We were pleased to welcome Alfonso Alcolea Policy Officer at the Clean Water Unit at DG ENV. This discussion covered a wide range of topics on the evolution of EU Water Policy. Particularly focusing on the water framework currently in place along with the implementation of the Water Framework Directive. Water is a cross-cutting issue which deals with a variety of policy areas such as nature protection, tourism,agriculture, and industry. The Clean Water Unit deals with water outside the pipes, the water framework as well as pharmaceuticals.
In terms of the evolution of Water Policy, the early directives in the 70’s focused on bathing water and priority substances in the aquatic environment. The directives implemented in the 80’s and 90’s were primarily concerned with the quality of water for human consumption and wastewater. It wasn’t until 1996 that the EU established a Communication on Water Policy, which was followed by the implementation of the Water Framework Directive in 2000.All of these policy frameworks recognise that water is crucial for human beings, society and the environment. Since the 70’s there has always been a political push to have a joint policy as it is important for water policy to have a centralised policy process to ensure coordination among the units.
The Water Framework Directive(WFD) is the primary EU freshwater policy instrument, it is based on the principle that water is not a commercial product, but, rather a heritage which must be defended, protected and treated as such. The WFD can be regarded as the cornerstone of the EU water policy. It aims to ensure that water bodies reach a good ecological status by 2027, doing so through a progressive implementation calendar. The River Basin Management Plan (RBMP) is part of the WFD, it is a management unit under an integrated approach. The RBMP deals with cross border rivers which constitute 60% of EU rivers, it covers all pressures in the concerned areas. This directive also deals with pricing water through the cost recovery principle.However, this can prove to be rather challenging, as water is essential for living it is difficult to effectively price water.
The implementation of the WFD is done through the Common Implementation Strategy (CIS). The organisation of the CIS is composed of a variety of working groups such as ecological status, floods and chemicals, a working group of economics is soon set to be launched. The effectiveness of the WFD was most recently assessed with the 5thImplementation Report published in February 2019. Whereby each member state provided an evaluation which was then used to compile international cooperation reports. This revealed that member states such as the UK often faced challenges when it came to developing measurable objectives of the FRMPs to the extent possible and ensuring systematic coordination with the National Climate Change Adaption Strategy. Despite, these issues it is clear that in the last few years’ progress has been made as water quality deterioration has halted and is slowly improving. This is due to the significant reduction of pressures,better monitoring networks and more transparency.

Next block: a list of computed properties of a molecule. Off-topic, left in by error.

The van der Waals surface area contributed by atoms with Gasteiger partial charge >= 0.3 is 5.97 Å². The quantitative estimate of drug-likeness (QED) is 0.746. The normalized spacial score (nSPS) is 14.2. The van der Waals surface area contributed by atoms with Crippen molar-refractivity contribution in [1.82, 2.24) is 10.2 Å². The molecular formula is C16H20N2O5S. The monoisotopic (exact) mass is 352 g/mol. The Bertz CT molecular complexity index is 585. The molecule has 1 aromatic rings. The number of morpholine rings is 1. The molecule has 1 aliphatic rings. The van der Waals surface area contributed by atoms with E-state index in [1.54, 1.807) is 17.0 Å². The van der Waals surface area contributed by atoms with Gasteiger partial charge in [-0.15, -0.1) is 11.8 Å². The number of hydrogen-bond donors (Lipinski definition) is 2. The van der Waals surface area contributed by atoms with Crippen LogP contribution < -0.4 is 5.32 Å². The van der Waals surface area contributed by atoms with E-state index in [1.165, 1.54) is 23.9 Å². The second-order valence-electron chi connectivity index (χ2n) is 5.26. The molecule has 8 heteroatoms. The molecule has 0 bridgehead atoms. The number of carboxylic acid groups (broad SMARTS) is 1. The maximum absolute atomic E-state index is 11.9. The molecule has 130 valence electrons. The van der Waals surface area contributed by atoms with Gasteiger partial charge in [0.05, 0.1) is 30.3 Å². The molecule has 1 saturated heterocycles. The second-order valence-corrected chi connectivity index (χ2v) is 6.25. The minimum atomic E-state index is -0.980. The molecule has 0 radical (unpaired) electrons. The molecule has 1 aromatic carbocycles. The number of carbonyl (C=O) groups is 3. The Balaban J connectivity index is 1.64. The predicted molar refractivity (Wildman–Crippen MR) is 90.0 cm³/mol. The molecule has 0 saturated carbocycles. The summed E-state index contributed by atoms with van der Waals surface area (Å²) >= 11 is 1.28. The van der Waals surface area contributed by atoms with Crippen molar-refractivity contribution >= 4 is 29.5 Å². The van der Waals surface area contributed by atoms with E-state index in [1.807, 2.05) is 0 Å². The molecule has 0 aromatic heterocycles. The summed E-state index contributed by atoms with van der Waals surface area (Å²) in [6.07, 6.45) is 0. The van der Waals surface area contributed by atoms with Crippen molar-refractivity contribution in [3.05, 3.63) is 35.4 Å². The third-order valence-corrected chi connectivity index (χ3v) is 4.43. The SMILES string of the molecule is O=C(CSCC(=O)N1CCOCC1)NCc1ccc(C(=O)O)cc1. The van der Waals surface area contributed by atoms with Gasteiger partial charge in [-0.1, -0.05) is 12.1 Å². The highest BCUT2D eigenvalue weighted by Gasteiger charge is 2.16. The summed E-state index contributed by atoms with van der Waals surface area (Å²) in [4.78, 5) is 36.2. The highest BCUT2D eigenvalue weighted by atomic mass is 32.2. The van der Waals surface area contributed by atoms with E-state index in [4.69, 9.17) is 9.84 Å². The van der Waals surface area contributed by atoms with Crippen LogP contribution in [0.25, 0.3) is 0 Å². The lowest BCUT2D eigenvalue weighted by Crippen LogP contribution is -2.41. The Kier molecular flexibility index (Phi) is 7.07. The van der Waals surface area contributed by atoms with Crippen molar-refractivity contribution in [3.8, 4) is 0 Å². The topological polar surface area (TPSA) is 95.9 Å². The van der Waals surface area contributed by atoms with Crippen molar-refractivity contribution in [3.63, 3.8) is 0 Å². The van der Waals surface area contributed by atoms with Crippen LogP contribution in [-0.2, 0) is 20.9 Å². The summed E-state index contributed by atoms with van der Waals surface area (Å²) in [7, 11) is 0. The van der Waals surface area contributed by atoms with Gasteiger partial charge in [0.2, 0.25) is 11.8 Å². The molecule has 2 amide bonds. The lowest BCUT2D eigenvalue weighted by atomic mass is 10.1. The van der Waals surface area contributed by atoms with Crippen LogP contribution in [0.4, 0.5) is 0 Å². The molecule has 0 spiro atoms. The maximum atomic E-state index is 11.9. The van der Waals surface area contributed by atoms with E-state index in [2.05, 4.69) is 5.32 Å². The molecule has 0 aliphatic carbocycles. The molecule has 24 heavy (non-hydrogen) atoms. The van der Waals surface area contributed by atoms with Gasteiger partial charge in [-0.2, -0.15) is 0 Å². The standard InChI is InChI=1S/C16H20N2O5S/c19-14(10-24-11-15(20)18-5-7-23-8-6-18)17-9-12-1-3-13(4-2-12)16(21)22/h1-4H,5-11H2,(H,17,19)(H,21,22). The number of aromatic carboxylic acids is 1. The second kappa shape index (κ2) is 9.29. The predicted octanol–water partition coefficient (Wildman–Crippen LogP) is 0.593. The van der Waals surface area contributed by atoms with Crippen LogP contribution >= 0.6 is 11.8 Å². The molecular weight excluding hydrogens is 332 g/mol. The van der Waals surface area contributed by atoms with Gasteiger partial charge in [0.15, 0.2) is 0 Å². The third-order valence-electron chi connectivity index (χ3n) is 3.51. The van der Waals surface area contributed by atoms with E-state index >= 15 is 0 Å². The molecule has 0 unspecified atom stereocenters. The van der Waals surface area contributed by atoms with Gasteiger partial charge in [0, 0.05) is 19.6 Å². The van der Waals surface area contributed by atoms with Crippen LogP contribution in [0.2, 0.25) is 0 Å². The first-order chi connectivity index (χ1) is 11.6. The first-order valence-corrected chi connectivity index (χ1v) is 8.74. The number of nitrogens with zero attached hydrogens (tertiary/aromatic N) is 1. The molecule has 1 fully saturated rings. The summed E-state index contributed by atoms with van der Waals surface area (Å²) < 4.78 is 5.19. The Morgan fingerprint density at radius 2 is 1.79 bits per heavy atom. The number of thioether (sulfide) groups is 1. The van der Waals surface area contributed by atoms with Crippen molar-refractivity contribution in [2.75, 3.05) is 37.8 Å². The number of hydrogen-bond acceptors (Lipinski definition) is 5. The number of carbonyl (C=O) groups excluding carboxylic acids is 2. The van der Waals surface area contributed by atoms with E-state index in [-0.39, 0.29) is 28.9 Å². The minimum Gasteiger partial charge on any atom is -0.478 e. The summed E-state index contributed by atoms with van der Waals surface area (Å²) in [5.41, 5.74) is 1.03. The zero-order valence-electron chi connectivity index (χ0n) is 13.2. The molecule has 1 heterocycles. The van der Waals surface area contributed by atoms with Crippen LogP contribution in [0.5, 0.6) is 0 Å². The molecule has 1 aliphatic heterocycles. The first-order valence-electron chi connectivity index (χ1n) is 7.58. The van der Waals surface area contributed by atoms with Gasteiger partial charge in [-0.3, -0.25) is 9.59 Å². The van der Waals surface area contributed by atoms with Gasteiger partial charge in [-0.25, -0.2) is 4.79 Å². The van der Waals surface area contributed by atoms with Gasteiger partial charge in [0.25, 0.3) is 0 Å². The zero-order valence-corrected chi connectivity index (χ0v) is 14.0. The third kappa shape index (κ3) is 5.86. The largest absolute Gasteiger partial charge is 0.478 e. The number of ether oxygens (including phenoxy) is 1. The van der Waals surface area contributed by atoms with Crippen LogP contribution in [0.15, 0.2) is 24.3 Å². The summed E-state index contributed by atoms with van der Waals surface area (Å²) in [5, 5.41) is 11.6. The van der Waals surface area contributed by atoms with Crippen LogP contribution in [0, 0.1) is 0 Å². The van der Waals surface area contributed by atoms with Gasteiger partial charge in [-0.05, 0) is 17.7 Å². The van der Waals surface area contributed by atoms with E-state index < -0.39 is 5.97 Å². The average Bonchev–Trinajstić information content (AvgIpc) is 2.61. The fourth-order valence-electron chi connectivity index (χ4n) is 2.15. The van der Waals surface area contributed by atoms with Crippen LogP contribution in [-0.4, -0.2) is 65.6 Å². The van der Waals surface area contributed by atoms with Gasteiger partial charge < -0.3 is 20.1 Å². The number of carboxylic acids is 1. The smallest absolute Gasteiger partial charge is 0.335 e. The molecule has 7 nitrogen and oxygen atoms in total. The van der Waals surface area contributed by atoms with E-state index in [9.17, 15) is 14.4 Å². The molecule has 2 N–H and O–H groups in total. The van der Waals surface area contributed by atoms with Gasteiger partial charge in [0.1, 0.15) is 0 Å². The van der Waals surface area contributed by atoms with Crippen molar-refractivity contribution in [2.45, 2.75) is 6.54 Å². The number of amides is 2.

To conclude it is apparent that progress still has to be made to ensure that the objective of the WFD is reached by 2027. Particularly with the emerging problems that still persist such as climate change in the form of droughts and floods, over exploitation,emerging pollutants plastics and micro-plastics.Furthermore, with the Green Deal at the heart of the new Commission, it is imperative for the WFD to be successfully implemented. Water Policy will be a key component of the Zero Pollution Ambition Strategy along with the Sustainable Investment Plan. This, therefore,highlights that business as usual is not an option as the economy along with industries will have to drastically change to ensure the successful implementation of these policies.
Policy Officer in the Unit Clean Water, DG ENV | European Commission
Alfonso Alcolea joined recently the European Commission as policy officer in the Unit “Clean Water” of the Directorate-General for the Environment. This team is in charge of the Water Framework Directive and the Floods Directive, among other pieces of legislation. Between 2009 and 2019, Mr Alcolea served as EU official in the Secretariat of the European Committee of the Regions, holding several responsibilities in close contact with Local and Regional Authorities of the EU and of third countries: The promotion and support to cross-border cooperation and the EGTCs (European Groupings of Territorial Cooperation), the decentralized cooperation to development, and the Secretariat of the Commission for Environment, Climate Change and Energy. Previously, from 2005 to 2009 he had been policy officer in charge of water and agriculture at the Regional Office of Valencia in Brussels, and in 2003-2004 he was parliamentary assistant at the EP. In 2002 he was policy officer of the Association of Environmental Companies of the Region of Murcia, AEMA-RM. Mr Alcolea is a Spanish Lawyer and political scientist with specializations in diplomacy, IR and environment. He studied in the University of Murcia, the University of Barcelona and the College of Europe in Bruges.